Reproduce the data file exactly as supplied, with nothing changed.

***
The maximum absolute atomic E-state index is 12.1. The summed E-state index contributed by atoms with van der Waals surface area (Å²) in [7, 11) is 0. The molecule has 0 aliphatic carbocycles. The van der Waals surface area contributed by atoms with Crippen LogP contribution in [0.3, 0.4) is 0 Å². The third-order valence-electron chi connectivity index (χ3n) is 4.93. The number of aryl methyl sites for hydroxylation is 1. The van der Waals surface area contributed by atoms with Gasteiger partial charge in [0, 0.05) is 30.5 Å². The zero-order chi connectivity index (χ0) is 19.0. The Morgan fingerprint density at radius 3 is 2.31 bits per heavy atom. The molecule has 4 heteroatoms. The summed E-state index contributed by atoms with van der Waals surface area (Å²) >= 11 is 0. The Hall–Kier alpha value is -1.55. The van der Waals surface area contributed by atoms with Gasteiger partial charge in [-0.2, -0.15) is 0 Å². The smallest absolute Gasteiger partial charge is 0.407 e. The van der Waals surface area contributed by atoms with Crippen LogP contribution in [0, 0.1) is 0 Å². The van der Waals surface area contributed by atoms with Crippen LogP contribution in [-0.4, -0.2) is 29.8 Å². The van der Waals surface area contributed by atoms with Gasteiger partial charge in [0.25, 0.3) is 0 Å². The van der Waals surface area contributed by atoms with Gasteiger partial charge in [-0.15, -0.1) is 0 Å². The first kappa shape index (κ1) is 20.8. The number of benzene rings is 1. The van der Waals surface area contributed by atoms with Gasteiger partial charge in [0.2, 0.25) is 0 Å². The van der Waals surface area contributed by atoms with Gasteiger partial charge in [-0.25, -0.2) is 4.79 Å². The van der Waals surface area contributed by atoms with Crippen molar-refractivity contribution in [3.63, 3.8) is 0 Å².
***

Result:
The maximum absolute atomic E-state index is 12.1. The summed E-state index contributed by atoms with van der Waals surface area (Å²) in [7, 11) is 0. The molecule has 0 aliphatic carbocycles. The van der Waals surface area contributed by atoms with Crippen LogP contribution in [0.3, 0.4) is 0 Å². The third-order valence-electron chi connectivity index (χ3n) is 4.93. The number of aryl methyl sites for hydroxylation is 1. The van der Waals surface area contributed by atoms with Gasteiger partial charge in [0, 0.05) is 30.5 Å². The zero-order chi connectivity index (χ0) is 19.0. The Morgan fingerprint density at radius 3 is 2.31 bits per heavy atom. The molecule has 4 heteroatoms. The summed E-state index contributed by atoms with van der Waals surface area (Å²) >= 11 is 0. The Hall–Kier alpha value is -1.55. The van der Waals surface area contributed by atoms with Gasteiger partial charge in [-0.2, -0.15) is 0 Å². The smallest absolute Gasteiger partial charge is 0.407 e. The van der Waals surface area contributed by atoms with Crippen LogP contribution in [0, 0.1) is 0 Å². The van der Waals surface area contributed by atoms with Crippen LogP contribution in [-0.4, -0.2) is 29.8 Å². The van der Waals surface area contributed by atoms with Gasteiger partial charge in [0.25, 0.3) is 0 Å². The van der Waals surface area contributed by atoms with Gasteiger partial charge in [-0.15, -0.1) is 0 Å². The first kappa shape index (κ1) is 20.8. The number of benzene rings is 1. The van der Waals surface area contributed by atoms with Gasteiger partial charge in [0.2, 0.25) is 0 Å². The van der Waals surface area contributed by atoms with Gasteiger partial charge in [-0.25, -0.2) is 4.79 Å². The van der Waals surface area contributed by atoms with Crippen molar-refractivity contribution in [3.63, 3.8) is 0 Å².